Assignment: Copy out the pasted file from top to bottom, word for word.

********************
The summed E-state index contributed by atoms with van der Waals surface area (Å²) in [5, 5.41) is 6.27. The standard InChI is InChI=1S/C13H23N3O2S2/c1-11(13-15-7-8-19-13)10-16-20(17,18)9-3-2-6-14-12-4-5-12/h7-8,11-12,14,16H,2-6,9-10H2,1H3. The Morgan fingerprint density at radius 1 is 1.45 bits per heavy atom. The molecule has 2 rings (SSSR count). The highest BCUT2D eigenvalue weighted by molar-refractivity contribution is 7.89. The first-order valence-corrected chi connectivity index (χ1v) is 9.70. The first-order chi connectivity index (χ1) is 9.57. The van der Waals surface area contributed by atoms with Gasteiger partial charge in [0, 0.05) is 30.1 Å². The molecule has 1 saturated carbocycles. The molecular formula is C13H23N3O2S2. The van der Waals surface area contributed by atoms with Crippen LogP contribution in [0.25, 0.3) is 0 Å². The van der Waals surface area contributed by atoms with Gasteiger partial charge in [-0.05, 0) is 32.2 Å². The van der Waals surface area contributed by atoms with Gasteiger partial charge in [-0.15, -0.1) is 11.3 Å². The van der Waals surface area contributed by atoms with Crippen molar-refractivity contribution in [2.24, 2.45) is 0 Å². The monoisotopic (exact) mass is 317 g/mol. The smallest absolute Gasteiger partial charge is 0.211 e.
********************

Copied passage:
The summed E-state index contributed by atoms with van der Waals surface area (Å²) in [5, 5.41) is 6.27. The standard InChI is InChI=1S/C13H23N3O2S2/c1-11(13-15-7-8-19-13)10-16-20(17,18)9-3-2-6-14-12-4-5-12/h7-8,11-12,14,16H,2-6,9-10H2,1H3. The Morgan fingerprint density at radius 1 is 1.45 bits per heavy atom. The molecule has 2 rings (SSSR count). The highest BCUT2D eigenvalue weighted by molar-refractivity contribution is 7.89. The first-order valence-corrected chi connectivity index (χ1v) is 9.70. The first-order chi connectivity index (χ1) is 9.57. The van der Waals surface area contributed by atoms with Gasteiger partial charge in [0, 0.05) is 30.1 Å². The molecule has 1 saturated carbocycles. The molecular formula is C13H23N3O2S2. The van der Waals surface area contributed by atoms with Crippen LogP contribution in [0.25, 0.3) is 0 Å². The van der Waals surface area contributed by atoms with Gasteiger partial charge in [-0.05, 0) is 32.2 Å². The van der Waals surface area contributed by atoms with Gasteiger partial charge in [-0.15, -0.1) is 11.3 Å². The van der Waals surface area contributed by atoms with Crippen molar-refractivity contribution in [2.24, 2.45) is 0 Å². The monoisotopic (exact) mass is 317 g/mol. The smallest absolute Gasteiger partial charge is 0.211 e.